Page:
activities Tyson Seburn  

A customised integrated lesson, Pt C

Section C – Grammar: Reduced Relative Clauses
Duration:  60 minutes
Assumption:  Ss have been exposed to and practiced both restrictive and non-restrictive relative clauses in previous lessons
Goals:  Familiarize students with reduction conventions, recognise examples in written text and produce them both in aural and oral situations

As Ss are discussing the ending questions from the previous section, put the following sentences on the board in two columns (Note: alternatively, put the uncombined sentences and have Ss put them together using relative clauses as a diagnostic):

Group A
There is a party that is headed by a female leader.  It’s the Green party.
The guy who is wearing/wears glasses is leader of the Liberal party.
The man that has the mustache is the NDP leader.
The Liberal party leader is wearing a tie that is red.
The party that most Prairie provinces elected is the Conservative party.
There is a leader for whom Quebecois general vote on the right in the photo.
The leader whose hair is not grey is Elizabeth May.

Group B
Steven Harper, who is the Prime Minister of Canada, belongs to the Conservative party.
Jack Layton, who is standing/stands on the left, lives in Toronto.
The Green party, which has far fewer supporters than the other parties, is headed by Ms. May.
The man in the middle, for whom the majority voted, is the current Prime Minister.
Stéphane Dion, who is looking to the camera’s right, leads the Liberal party.
The often controversial Bloc Québécois, which the majority of citizens in Quebec support, is lead by Gilles Duceppe.


(S – S) Give Ss a chance to read the sentences while giving the REDUCE the election selection – Grammar handout.  Tell them that these should help identify everyone in the photo as well as the party they belong to.  Ask partners to label each person according to the information in the sentences.  Ask Ss to think about how the sentences are similar to each other.  Allow Ss time to write the sentences onto their handouts.

Answers:  Jack Layton (NDP), Stéphane Dion (Liberal), Paul Harper (Conservative), Elizabeth May (Green), Gilles Duceppe (Bloc Québécois)

(Ss – T) Elicit from Ss the differences between the first and second groups of relative clauses.  (The first are restrictive;  the second are non-restrictive) Review the differences as required by Ss’ existing knowledge.  Make sure Ss recognize how the form preposition + relative pronoun (eg. for whom) is formal grammar and is usually spoken by putting the relative pronoun at the end of the clause instead, as well as usually using the subject form of the pronoun (eg. who).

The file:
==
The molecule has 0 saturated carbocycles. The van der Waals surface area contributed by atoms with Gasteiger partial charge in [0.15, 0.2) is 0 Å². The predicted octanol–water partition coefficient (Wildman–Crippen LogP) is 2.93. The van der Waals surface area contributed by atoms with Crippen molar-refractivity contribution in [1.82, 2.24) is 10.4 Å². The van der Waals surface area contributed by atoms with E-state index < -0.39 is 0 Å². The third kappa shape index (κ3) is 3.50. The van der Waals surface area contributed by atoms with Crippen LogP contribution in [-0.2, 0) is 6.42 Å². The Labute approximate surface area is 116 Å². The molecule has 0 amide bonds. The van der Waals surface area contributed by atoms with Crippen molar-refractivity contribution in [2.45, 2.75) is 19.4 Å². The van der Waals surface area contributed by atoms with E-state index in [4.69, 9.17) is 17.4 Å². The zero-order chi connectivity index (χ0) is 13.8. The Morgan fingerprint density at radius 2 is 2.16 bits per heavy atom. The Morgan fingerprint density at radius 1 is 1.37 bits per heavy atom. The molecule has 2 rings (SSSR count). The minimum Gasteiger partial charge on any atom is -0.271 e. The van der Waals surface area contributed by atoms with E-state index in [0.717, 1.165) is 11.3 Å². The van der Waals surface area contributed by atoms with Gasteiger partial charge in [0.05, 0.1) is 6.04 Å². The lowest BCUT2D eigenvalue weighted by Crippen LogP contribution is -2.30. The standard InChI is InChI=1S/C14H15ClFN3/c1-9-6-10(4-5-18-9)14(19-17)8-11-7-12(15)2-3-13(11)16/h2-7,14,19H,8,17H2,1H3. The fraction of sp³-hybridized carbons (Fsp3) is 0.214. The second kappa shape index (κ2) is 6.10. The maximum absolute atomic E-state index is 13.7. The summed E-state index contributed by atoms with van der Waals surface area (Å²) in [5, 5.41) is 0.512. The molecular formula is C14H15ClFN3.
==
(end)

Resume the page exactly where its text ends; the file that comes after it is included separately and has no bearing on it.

Take the sentences made by Ss answers and/or the ones regarding the photo and read them to Ss but reduce them.  Afterwards, elicit from Ss what you did.  Have Ss attempt to generate guidelines for relative clause reductions on their own first.  Introduce the idea of reducing relative clauses as is on the teacher’s copy of the REDUCE the election selection – Grammar handout.

(S / S – S) Tell Ss to go back to the description of the four parties on the REDUCE the election selection – Reading handout and to look for all types of relative clauses in them, including reduce relative clauses.  Have Ss try individually at first and then compare their answers in pairs.  Take up as a class.

(T – Ss / S – S) Write the first set of words from the Vote Categories handout on the board.  Ask Ss to think of how those words relate to each other.  Get some suggestions.  When/if someone mentions a plausible connection, lead them to giving a sentence with a relative clause in it and put it on the board.  Reduce it together if possible.  Give Ss the handout and have groups try it out.  Example categories are given on the Teacher copy, but by no means is this definite.

(Ss – T) Take up as a class by having Ss come to the board and write out their sentences in full.  After they’ve done so, have partners reduce the clauses where possible.  After, have Ss demonstrate their answers by saying the reduced sentences aloud.  Give feedback on pronunciation as required.

Note:  To keep this post a reasonable length, I haven’t included freer, personalised activities, which I recommend teachers do at this point.

Next:  Writing – Bulleted lists

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